Parametricism is ready to be pushed into the mainstream, to finally allow the avant-garde design research of the last 20 years to impact the global built environment, just like Modernism did in the 20th century. A part of this broader mission is the task to push parametric urbanism forward as urbanism’s chance to re-emerge as a viable alternative to the prevailing, spontaneous ‘garbage spill’ mode of urban development. The computational, organisational and compositional resources of parametric urbanism have matured to the point where urban visions can be rendered that compel by projecting the richness of contemporary life processes into a complex variegated urban order that produces urban identities. However, the question arises whether these urban visions are realistic. Can parametric urbanism go mainstream? The question might be posed whether the degree of order that parametric urbanism aspires to can be sustained within the contemporary dynamic and unpredictable societal environment.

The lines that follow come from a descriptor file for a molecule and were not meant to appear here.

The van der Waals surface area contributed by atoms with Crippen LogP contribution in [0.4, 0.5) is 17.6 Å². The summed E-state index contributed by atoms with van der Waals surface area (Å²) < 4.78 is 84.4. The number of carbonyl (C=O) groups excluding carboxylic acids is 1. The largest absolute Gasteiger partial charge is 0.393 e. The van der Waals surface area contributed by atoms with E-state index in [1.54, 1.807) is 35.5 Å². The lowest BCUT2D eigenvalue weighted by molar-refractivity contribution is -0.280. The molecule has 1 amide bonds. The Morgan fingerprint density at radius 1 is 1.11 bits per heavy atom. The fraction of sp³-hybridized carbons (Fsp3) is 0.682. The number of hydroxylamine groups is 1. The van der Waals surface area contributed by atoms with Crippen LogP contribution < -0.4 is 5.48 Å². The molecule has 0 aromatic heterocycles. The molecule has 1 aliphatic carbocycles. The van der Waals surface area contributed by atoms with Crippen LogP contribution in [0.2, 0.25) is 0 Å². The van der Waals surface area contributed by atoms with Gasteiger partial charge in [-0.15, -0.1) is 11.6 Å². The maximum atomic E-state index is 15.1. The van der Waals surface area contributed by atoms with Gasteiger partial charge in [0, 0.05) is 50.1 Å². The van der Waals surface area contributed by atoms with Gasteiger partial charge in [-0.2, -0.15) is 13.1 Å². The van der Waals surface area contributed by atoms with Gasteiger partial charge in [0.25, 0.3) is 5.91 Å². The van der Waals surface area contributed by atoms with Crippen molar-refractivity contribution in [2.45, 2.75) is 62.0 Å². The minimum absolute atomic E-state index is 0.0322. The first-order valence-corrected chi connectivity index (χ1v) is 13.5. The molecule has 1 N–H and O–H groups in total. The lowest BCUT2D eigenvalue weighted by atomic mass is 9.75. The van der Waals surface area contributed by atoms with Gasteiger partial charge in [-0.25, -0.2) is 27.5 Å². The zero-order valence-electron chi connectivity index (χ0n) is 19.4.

This question can be generalized: Is urbanism at all possible in the face of free market dynamism? If we approach this question on the basis of the empirical evidence of the last 30 years  -  that is since the neo-liberal turn in the world economy -  the answer is decisively negative. About 30 years ago modern urbanism vanished. The developmental focus switched to the revitalization and refurbishment of historical centres. When urban expansion returned it took the form of the above mentioned ‘garbage spill’ mode of urban development. In the developing world  - which experienced a massive urbanisation process in the last 30 years  -  we witnessed a mixture of (retrograde) modernism and the same ‘garbage spill’ mode of urban development that was unleashed in the developed world since the neo-liberal turn. This laissez fair mode of urban expansion produced everywhere a disorienting visual chaos, an isotropic ‘white noise’ without the chance to create urban identities. Although this result is dissatisfying, it makes no sense for architects to attack the neo-liberal turn and call for state intervention to rescue urbanism. The unleashing of market forces cannot be reversed. The regime of Fordism/socialism that delivered the living standards of the 1970s cannot deliver 21st century productivity and living standards. The task of architectural discourse is to reinvent and re-adapt architecture and urbanism under progressing societal (socio-economic, technological and political) conditions, rather than demanding the reversal of socio-economic and political developments.